Kelley D. Halla and Jonathan Lifshitz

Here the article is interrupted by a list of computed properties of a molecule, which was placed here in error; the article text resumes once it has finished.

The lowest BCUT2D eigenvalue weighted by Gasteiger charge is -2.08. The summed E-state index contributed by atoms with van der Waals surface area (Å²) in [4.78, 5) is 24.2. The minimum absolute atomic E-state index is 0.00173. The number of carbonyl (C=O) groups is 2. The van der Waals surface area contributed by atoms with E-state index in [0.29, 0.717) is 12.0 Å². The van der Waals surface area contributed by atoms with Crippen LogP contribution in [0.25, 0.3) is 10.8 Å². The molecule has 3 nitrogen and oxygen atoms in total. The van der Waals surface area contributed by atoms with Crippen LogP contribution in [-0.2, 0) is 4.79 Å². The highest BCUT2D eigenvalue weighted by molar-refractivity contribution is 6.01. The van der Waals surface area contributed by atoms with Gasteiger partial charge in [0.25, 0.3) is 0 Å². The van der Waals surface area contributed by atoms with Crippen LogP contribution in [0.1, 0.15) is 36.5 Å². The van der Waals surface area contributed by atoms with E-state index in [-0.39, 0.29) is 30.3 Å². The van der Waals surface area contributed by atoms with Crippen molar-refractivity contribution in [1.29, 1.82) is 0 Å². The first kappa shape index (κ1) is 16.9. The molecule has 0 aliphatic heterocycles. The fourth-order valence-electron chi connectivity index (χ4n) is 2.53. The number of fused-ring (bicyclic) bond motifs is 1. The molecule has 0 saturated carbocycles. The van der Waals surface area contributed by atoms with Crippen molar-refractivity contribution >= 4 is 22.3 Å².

Traumatic brain injury can initiate an array of chronic neurological deficits, effecting executive function, language and sensorimotor integration. Mechanical forces produce the diffuse pathology that disrupts neural circuit activation across vulnerable brain regions. The present manuscript explores the hypothesis that the extent of functional activation of brain-injured circuits is a consequence of initial disruption and consequent reorganization. In the rat, enduring sensory sensitivity to whisker stimulation directs regional analysis to the whisker barrel circuit. Adult, male rats were subjected to midline fluid percussion brain or sham injury and evaluated between 1 day and 42 days post-injury. Whisker somatosensory regions of the cortex and thalamus maintained cellular composition as visualized by Nissl stain. Within the first week post-injury, quantitatively less cFos activation was elicited by whisker stimulation, potentially due to axotomy within and surrounding the whisker circuit as visualized by amyloid precursor protein immunohistochemistry. Over six weeks post-injury, cFos activation after whisker stimulation showed a significant linear correlation with time in the cortex (r2 = 0.545; p = 0.015), non-significant correlation in the thalamus (r2 = 0.326) and U-shaped correlation in the dentate gyrus (r2 = 0.831), all eventually exceeding sham levels. Ongoing neuroplastic responses in the cortex are evidenced by accumulating growth associated protein and synaptophysin gene expression. In the thalamus, the delayed restoration of plasticity markers may explain the broad distribution of neuronal activation extending into the striatum and hippocampus with whisker stimulation. The sprouting of diffuse-injured circuits into diffuse-injured tissue likely establishes maladaptive circuits responsible for behavioral morbidity. Therapeutic interventions to promote adaptive circuit restructuring may mitigate post-traumatic morbidity.